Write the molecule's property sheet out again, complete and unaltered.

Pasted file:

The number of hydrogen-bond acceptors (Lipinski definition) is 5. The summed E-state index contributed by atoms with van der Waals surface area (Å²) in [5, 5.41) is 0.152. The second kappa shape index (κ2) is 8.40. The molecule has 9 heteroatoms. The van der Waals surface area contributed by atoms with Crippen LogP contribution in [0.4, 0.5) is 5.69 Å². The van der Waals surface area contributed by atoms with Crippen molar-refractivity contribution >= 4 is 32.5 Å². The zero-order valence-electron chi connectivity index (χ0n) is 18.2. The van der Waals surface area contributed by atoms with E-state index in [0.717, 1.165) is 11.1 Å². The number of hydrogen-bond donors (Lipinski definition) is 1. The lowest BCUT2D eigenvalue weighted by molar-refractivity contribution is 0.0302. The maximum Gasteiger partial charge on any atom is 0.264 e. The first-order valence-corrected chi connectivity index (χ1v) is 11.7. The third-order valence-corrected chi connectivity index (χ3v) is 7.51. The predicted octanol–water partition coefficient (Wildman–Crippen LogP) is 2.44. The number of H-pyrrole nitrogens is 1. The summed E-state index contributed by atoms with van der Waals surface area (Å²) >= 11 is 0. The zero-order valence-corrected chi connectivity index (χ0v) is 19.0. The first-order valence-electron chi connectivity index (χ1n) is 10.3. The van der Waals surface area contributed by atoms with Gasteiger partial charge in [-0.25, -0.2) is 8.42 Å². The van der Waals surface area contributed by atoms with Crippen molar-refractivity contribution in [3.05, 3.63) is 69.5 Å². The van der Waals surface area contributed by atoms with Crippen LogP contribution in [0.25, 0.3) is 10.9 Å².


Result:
The number of hydrogen-bond acceptors (Lipinski definition) is 5. The summed E-state index contributed by atoms with van der Waals surface area (Å²) in [5, 5.41) is 0.152. The second kappa shape index (κ2) is 8.40. The molecule has 9 heteroatoms. The van der Waals surface area contributed by atoms with Crippen LogP contribution in [0.4, 0.5) is 5.69 Å². The van der Waals surface area contributed by atoms with Crippen molar-refractivity contribution >= 4 is 32.5 Å². The zero-order valence-electron chi connectivity index (χ0n) is 18.2. The van der Waals surface area contributed by atoms with E-state index in [0.717, 1.165) is 11.1 Å². The number of hydrogen-bond donors (Lipinski definition) is 1. The lowest BCUT2D eigenvalue weighted by molar-refractivity contribution is 0.0302. The maximum Gasteiger partial charge on any atom is 0.264 e. The first-order valence-corrected chi connectivity index (χ1v) is 11.7. The third-order valence-corrected chi connectivity index (χ3v) is 7.51. The predicted octanol–water partition coefficient (Wildman–Crippen LogP) is 2.44. The number of H-pyrrole nitrogens is 1. The summed E-state index contributed by atoms with van der Waals surface area (Å²) >= 11 is 0. The zero-order valence-corrected chi connectivity index (χ0v) is 19.0. The first-order valence-electron chi connectivity index (χ1n) is 10.3. The van der Waals surface area contributed by atoms with Gasteiger partial charge in [-0.25, -0.2) is 8.42 Å². The van der Waals surface area contributed by atoms with Crippen molar-refractivity contribution in [3.05, 3.63) is 69.5 Å². The van der Waals surface area contributed by atoms with Crippen LogP contribution in [0.25, 0.3) is 10.9 Å².